During the last Summer of my formal art training I registered for a full Summer semester (12 credit hours) of watercolor. Nothing else, just watercolor. The faculty member I would be working under said that only one other student had taken that on and he had never completed it.I am just pig-headed enough that I did it in spite of the warning, turning in seven paintings each week for 12 weeks. They weren’t all zingers, that is certain, but the immersion forced me to find subjects everywhere. I began by traveling as far as 25 miles to find good subject matter. I would have gone farther, but I couldn’t afford the gas. By the end I was finding plenty of subjects around town and within my own neighborhood.
The self-imposed discipline made me stop looking for beautiful subjects, and instead I began looking for interesting arrangements of light and dark shapes, patterns that moved my eye around, contrasts of line and shape and visually interesting corners of my daily experience. Some of these were what might be called beautiful, like some flowers in my neighbor’s yard, but most were not. They were little overlooked places I had passed by a hundred times. Now I saw them differently.
The play of sunlight across the corner of a couple of old wooden steps can make as beautiful a painting as a portrait of the latest hollywood starlet. Make that a more beautiful painting than the latter. It is not the subject that makes a good painting. As an example, Jesus Christ as a subject has featured in some of the most sublime works of art as well as in some of the most hideous.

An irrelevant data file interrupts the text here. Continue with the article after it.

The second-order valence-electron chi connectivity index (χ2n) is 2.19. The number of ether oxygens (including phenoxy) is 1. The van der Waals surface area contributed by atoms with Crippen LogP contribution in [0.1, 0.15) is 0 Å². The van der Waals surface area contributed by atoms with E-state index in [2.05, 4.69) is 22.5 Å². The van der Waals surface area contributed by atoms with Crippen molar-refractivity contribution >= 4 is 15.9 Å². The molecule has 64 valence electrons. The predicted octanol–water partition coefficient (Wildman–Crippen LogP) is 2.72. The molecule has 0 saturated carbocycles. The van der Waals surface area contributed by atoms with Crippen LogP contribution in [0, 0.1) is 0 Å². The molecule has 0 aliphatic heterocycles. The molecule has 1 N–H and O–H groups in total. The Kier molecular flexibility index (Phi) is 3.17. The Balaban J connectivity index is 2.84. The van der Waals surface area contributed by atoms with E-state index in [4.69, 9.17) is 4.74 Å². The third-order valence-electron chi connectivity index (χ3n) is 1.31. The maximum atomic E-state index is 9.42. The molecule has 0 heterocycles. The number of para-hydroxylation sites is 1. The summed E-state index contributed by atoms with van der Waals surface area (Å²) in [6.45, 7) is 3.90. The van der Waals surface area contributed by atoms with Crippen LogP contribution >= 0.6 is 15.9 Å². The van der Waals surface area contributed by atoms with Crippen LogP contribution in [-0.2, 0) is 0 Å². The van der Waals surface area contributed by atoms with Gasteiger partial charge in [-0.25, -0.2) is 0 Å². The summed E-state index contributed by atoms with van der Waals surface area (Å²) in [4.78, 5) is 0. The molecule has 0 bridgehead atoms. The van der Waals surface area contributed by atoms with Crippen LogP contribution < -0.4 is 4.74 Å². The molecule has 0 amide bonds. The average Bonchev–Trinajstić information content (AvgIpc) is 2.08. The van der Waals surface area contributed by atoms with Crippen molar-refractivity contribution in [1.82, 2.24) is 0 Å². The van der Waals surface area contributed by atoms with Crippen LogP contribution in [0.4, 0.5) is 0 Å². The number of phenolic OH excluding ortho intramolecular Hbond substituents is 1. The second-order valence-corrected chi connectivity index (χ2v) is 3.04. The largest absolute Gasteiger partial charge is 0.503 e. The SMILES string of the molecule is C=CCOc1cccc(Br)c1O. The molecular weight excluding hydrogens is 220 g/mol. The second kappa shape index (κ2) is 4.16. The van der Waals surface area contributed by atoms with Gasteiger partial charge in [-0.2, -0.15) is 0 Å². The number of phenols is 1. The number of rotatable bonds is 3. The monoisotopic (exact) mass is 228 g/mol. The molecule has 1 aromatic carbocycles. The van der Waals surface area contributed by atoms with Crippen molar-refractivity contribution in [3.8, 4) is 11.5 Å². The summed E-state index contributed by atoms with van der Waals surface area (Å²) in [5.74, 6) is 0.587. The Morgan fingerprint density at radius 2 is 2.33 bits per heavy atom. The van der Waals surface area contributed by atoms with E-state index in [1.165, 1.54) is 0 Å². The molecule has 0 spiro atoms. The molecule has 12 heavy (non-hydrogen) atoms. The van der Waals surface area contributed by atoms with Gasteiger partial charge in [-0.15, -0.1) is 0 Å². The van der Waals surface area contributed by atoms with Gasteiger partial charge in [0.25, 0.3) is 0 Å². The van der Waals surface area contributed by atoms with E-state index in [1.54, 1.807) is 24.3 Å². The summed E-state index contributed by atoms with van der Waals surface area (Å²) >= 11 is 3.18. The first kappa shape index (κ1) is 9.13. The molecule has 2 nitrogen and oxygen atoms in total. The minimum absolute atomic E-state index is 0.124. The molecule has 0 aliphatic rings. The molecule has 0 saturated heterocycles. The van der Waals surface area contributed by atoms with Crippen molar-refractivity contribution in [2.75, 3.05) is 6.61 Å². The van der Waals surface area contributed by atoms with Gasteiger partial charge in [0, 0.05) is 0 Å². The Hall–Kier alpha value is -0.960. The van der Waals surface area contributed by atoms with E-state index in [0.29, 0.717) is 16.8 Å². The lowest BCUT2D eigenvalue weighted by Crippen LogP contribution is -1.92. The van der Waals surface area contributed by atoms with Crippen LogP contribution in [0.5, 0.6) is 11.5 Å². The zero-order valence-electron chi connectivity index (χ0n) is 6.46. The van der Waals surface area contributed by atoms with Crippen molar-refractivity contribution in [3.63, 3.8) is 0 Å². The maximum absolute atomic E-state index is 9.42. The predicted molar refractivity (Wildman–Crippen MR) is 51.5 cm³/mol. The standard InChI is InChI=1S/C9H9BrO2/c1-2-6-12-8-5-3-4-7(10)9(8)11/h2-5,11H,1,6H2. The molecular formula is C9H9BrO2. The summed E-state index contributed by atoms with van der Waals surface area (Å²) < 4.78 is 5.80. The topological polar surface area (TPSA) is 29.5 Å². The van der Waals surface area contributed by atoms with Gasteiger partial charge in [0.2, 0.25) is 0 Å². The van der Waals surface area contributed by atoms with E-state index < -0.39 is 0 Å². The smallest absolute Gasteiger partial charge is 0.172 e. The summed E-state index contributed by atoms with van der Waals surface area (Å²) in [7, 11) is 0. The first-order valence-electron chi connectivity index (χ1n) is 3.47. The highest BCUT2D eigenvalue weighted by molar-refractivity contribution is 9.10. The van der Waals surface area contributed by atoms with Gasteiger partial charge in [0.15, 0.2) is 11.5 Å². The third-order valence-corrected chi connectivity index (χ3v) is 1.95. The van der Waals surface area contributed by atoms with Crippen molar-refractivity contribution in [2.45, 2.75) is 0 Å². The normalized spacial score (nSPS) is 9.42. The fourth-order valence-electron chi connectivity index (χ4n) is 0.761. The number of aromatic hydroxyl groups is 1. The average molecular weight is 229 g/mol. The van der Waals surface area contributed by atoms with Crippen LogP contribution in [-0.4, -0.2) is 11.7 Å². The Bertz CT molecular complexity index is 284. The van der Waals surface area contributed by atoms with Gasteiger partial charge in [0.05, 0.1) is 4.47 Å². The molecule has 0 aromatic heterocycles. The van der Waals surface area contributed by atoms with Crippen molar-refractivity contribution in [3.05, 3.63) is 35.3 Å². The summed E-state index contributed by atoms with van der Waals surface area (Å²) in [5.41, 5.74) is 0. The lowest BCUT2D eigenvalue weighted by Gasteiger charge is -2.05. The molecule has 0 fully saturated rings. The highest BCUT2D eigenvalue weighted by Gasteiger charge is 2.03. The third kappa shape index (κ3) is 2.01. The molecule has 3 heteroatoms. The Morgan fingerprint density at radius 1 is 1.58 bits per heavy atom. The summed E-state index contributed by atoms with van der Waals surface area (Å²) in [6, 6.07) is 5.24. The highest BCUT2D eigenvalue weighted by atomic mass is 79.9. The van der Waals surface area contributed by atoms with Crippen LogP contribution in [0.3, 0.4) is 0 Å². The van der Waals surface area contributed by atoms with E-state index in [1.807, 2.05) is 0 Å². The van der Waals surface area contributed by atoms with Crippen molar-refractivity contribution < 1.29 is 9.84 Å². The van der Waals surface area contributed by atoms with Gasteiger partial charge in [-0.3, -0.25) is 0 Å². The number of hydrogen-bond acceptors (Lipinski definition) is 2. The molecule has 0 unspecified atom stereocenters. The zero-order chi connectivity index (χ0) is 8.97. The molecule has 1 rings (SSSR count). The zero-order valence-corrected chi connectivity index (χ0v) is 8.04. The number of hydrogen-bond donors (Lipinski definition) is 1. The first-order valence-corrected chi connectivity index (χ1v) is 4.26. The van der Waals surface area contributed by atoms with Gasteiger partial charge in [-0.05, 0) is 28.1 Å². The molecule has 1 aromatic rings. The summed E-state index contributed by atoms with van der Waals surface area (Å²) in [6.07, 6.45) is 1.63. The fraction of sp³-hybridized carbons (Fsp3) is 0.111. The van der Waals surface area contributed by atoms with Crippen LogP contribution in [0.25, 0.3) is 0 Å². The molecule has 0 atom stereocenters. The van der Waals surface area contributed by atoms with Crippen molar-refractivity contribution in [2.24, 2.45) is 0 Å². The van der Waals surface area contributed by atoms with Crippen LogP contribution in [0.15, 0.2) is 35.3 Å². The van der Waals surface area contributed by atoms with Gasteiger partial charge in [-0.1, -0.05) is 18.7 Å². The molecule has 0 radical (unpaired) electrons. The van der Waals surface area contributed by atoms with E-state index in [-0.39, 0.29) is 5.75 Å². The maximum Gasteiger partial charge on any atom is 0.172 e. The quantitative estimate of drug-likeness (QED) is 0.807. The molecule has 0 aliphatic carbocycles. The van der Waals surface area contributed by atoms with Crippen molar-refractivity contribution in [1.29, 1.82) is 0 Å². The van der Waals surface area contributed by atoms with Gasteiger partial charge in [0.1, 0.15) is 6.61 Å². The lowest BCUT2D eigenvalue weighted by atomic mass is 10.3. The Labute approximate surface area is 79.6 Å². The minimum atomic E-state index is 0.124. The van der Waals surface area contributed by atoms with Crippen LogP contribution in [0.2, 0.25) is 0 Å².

Frederick Franck in his book The Zen of Seeing said, “Drawing is the discipline by which I constantly rediscover the world. I have learned that what I have not drawn, I have never really seen, and that when I start drawing an ordinary thing, I realize how extraordinary it is, sheer miracle.” That is one of the best reasons for drawing I have ever heard. Drawing is the discipline that helps us see the divine in the ordinary. I often find myself drawing and painting things that I would not want in my yard, or even next door. After all, I don’t want the value of my property to decline. However, I am glad that some properties are left to slowly make their way to dissolution, because as they fall under the forces of Nature, the rather boring repetitions that man created become more passionate and playful rhythms. I am including here a photo of a street which would be a nightmare for a real estate agent to try to unload.
I was taken by the visual complexity and the business of the shapes and lines here. I began exploring it with a pen, and fell into the process of watching the drawing grow. Below is the final result of the pen’s dance over these forms. I enhanced the drawing with watercolor washes. The artistic value of the drawing is by no means tied to the property value of the houses. A passion for the process, and the practice of drawing constantly are the most important ingredients.
Have a Merry Christmas, and a fulfilling New Year. And ask Santa for some drawing materials.
If you have had experiences that corroborate my point here, please share them.